The Baptism of NC charter schools

Washing away your sins with taxpayer dollars:

Out of 70 applicants, the recently-disbanded Public Charter School Advisory Council recommended 26 schools. Thursday, the State Board voted to also add for consideration six applicants who were interviewed but not recommended for approval by the council. One school being considered is Providence Charter High School in Rockingham County, applied for by Rockingham County District Attorney Phil Berger Jr., the son of Senate President Pro Tem Phil Berger.

Apparently the Bergermeister's son wants to be a schoolmeister. Proving once again that being a lawyer opens a lot of doors, and some that should probably remain shut. More about the school:

“I feel pretty good about them approving our application,” Griffith said. “I think it’s a real need here in our county and I think we have some good leadership in place to do something really good for the teenagers in our county.”

Griffith became involved after talking with District Attorney Phil Berger, Jr., who got the ball rolling on the idea. Griffith said he applied for his fifth-grade daughter to join Bethany Community Middle School.

“It makes you think, well, what’s the next step that happens when they grade out of middle school and there isn’t a charter high school in the county, where you get a little more input from your own board in terms of curriculum and establishing guidelines for a school,” Griffith said. “I think its good they have local parental control, over those.”

The application process took multiple steps with lots of research and planning. Each board member took on a portion to complete. Griffith, Berger, Ronnie Bullins, Kevin Bedard and Karol Twilla make up the interim-school board for Providence.

You won't find the following connection anywhere in the story above, or anywhere in their application either, it's a good bet. But three of those five interim board members are on the staff of Osborne Baptist Church:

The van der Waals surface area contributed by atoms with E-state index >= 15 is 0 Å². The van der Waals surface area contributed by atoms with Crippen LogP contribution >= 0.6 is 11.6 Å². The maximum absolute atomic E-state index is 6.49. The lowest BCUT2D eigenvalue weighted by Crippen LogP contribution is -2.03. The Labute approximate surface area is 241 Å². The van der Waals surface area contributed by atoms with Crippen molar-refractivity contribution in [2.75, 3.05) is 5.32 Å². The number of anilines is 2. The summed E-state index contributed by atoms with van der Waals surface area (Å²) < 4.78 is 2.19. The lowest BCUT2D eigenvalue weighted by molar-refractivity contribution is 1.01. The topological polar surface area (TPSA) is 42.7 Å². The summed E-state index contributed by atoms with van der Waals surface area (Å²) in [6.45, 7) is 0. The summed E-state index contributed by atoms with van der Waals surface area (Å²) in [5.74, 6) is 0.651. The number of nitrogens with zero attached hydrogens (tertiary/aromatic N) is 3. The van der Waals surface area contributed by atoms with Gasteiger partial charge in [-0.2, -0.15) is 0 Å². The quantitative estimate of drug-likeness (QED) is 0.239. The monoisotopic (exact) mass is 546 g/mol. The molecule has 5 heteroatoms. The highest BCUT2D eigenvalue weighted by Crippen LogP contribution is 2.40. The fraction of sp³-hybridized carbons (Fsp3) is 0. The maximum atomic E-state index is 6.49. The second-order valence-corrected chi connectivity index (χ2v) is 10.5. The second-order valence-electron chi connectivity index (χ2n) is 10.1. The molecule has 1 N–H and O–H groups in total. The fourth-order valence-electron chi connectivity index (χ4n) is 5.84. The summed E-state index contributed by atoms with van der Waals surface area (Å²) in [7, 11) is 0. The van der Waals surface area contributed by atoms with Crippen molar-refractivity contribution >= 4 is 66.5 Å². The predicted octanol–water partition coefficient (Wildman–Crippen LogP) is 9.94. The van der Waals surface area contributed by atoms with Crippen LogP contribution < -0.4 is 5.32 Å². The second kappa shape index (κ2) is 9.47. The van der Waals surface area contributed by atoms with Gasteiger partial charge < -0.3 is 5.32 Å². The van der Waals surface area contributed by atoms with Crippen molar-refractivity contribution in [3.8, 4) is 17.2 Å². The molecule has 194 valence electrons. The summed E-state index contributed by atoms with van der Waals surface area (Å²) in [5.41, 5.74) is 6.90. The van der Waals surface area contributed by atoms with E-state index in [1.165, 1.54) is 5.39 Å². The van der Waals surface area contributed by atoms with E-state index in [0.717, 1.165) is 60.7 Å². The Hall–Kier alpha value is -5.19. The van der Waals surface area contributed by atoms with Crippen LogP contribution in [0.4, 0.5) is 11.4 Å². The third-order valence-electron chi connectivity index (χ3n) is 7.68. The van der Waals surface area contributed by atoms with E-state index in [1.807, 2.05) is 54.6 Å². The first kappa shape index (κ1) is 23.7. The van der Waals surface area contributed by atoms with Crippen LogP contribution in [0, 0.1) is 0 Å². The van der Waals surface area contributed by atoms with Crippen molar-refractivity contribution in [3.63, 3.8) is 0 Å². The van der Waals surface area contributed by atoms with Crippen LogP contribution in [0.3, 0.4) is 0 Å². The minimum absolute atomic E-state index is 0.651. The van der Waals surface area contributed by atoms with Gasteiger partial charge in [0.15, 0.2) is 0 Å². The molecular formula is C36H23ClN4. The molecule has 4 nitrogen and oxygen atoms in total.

Senior Pastor: Pastor Steve (Griffith) has been the Senior Pastor at OBC since 1992. He is a graduate of Berea College and Southeastern Baptist Theological Seminary.

High School Director: Kevin (Bedard) joined our staff in 2010. He is a graduate of Elon University and has a Master’s degree from UNC-Greensboro. Kevin originally joined our staff as our Recreation and Family ministries Director but now serves as our Youth Director.

Adult Discipleship Director: Ronnie (Bullins) joined the OBC staff in April 2013. He serves as the Adult Discipleship Director. Ronnie was called to the church after 23 years in manufacturing and logistics management. He is certified in financial counseling and clinical discipleship and he is extremely excited to serve in the ministry at OBC.

Granted, very often in rural areas people who are involved in business together also attend the same church. But in this case anyway, it appears that organized religion is also involved in organizing this school. And the lack of oversight built in to the charter school formula opens the door (wide) for misuse of taxpayer dollars in support of religion-based instruction.

Comments

You know what else opens doors?

Having a Daddy who's one of the most powerful people in the state.

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"What I see from the folks who are opposing our agenda is whining coming from losers." -- Thom Tillis

I'd like to see what they're learning

North Carolina is following Louisiana's lead in giving public school funding to private religious schools. Mother Jones outlines 14 fascinating things the kids learn in these voucher schools.

A few examples:

  • Dinosaurs and humans probably hung out.
  • Dragons were totally real.
  • "God used the Trail of Tears to bring many Indians to Christ."

And it gets worse.

Would you hire someone that went to a school that taught this claptrap?

That would explain...

...why Tillman and the wing nuts passed the law that says that charter school teachers don't need to meet any particular qualifications (or have a background check, for that matter).

(I hear that Liberty University is hiring grads of these schools ;-)

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"What I see from the folks who are opposing our agenda is whining coming from losers." -- Thom Tillis

It's not just the schools

Keep in mind it's not just a church that's getting money here - a big part of what's driving this legislation is a publishing and educational materials industry that caters to a religious audience.

A few years back, these companies figured out that they couldn't have growth in profits by concentrating on home schoolers of extremist Christian parents, so they saw public funding for religious schools as a way to expand their market.

Some home schoolers are abandoning these publishers because of their concentration on hard-core extremist dogma.

Raw Story has a nice commentary about how all this is a bunch of snake oil.

Today’s science classes often feature big-government political propaganda, taking time and focus away from true science. Not to mention attacks on the Bible and arrogant censoring of any theories like intelligent design that challenge their Darwinism.